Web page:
Mutuality of obligation (‘MOO’)

The Inland Revenue have a very narrow interpretation of MOO and it can be difficult to argue this matter. However, Qdos put forward the view that MOO was the mutual commitment by the employer to provide work and the commitment by the worker to do any work that is provided. This also encroached into the territory of control, i.e. the ability to move an employee from task to task. The end client had no such right in this case. If they wanted the contractor to carry out work other than those services defined in the contract then negotiation would have had to take place between the two parties.

Having responded in detail to all the Revenue's points Qdos invited the Revenue to make a Section 8 NIC decision and confirmed that the company would appeal against any such decision to the Commissioners. The Revenue re-considered their case and 10 months after the case began they accepted the contract as being a contract for services – i.e. outside IR35.

The managing director of Jensal Software Ltd confirmed that:

"I found Qdos's advice invaluable and would cite the following insights as being of particular value in contesting my case :-

* Understanding of the IR35 legislation and procedure.
* In depth knowledge of IR35 case law
* Appreciation of IR mindset and internal workings
* Understanding of Inland Revenues internal processes and guidelines.

"Further to this I would add that on two occasions I would have deferred to the ruling purely through attrition. However, Qdos was a constant source of encouragement within this context. Our first reward arrived after around six months when my working relationship with one of two end clients involved in the review was deemed outside the legislation. This proved an immense moral booster since my agency contract with each of the two end clients was identical. Qdos encouraged me to push further and supplied me with a marvellously challenging letter to the IR reiterating key points of my business status and inviting them to pursue my company at Special Commissioners if doubts remained. This effectively resolved the matter and justice was done. My actual working practices particularly in areas of supervision justified this view and I am now operating outside IR35.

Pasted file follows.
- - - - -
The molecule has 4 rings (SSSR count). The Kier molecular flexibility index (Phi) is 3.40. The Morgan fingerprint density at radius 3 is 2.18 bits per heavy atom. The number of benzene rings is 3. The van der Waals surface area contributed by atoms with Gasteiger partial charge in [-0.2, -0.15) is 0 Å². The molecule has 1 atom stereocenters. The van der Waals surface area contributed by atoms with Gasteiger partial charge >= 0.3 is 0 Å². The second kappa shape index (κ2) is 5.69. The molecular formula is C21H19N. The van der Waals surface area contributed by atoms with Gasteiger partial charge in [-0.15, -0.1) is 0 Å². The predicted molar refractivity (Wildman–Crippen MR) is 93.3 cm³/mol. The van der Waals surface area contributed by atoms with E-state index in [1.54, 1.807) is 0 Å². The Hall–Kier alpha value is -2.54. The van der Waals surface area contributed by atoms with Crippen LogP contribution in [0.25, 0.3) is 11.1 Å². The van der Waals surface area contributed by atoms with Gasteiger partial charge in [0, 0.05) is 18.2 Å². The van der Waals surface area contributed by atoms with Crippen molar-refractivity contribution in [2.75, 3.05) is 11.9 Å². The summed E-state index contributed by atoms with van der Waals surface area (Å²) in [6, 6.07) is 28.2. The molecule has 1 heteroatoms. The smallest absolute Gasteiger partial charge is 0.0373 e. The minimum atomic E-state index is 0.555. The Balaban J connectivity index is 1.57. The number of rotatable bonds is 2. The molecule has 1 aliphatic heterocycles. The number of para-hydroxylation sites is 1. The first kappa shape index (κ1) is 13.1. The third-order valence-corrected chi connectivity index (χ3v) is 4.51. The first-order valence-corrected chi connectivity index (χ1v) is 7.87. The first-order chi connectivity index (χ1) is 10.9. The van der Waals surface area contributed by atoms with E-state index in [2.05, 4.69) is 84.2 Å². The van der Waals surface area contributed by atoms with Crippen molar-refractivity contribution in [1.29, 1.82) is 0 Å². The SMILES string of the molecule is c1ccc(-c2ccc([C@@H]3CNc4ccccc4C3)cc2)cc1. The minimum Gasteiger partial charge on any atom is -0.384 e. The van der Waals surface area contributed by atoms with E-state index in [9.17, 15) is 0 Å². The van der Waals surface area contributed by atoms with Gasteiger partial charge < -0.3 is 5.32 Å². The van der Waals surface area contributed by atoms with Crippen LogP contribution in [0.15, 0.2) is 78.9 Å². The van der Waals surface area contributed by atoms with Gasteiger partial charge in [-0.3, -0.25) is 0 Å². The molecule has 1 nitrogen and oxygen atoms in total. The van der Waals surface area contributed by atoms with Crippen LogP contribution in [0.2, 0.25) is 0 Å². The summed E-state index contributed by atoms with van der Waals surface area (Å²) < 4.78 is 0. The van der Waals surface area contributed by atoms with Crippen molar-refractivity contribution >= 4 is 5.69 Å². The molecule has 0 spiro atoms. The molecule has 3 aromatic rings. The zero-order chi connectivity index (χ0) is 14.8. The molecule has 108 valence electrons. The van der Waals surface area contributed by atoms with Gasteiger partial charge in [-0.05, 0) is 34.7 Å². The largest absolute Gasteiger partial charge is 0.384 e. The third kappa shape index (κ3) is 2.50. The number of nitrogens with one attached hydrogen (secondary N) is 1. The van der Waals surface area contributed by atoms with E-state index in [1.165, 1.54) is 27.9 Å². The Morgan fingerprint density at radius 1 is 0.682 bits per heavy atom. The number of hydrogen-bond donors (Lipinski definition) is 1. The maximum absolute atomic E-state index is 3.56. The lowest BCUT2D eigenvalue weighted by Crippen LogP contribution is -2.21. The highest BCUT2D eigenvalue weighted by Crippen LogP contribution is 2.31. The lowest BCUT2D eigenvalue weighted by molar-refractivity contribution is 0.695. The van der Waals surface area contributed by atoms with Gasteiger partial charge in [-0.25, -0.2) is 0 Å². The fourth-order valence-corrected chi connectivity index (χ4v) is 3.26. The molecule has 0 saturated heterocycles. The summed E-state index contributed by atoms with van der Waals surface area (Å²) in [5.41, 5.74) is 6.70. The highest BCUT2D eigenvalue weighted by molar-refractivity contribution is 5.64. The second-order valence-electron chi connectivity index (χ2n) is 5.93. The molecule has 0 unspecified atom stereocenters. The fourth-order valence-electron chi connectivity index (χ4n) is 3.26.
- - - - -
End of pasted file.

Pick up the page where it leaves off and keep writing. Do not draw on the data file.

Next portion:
"Many thanks to QDOS and in particular Andy Vessey for inspiration, support and expertise. They come highly recommended."

This is yet another example that confirms the value of having expert assistance, whether they are engaged as consultants, as in this case, or provided by virtue of having tax investigation insurance, such as Freelancers Outside IR35, and Qdos's own policies.

It also confirms that, while a right of substitution is a very powerful factor in ensuring a contract is outside IR35, its absence does not automatically mean a contract is caught and general business factors such as control can be equally powerful arguments against IR35 status.

For more information on Qdos Consulting see here: Qdos Consulting

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Kevin Miller, MA FCA
Kevin Miller Consulting Limited
Shout99.com 2004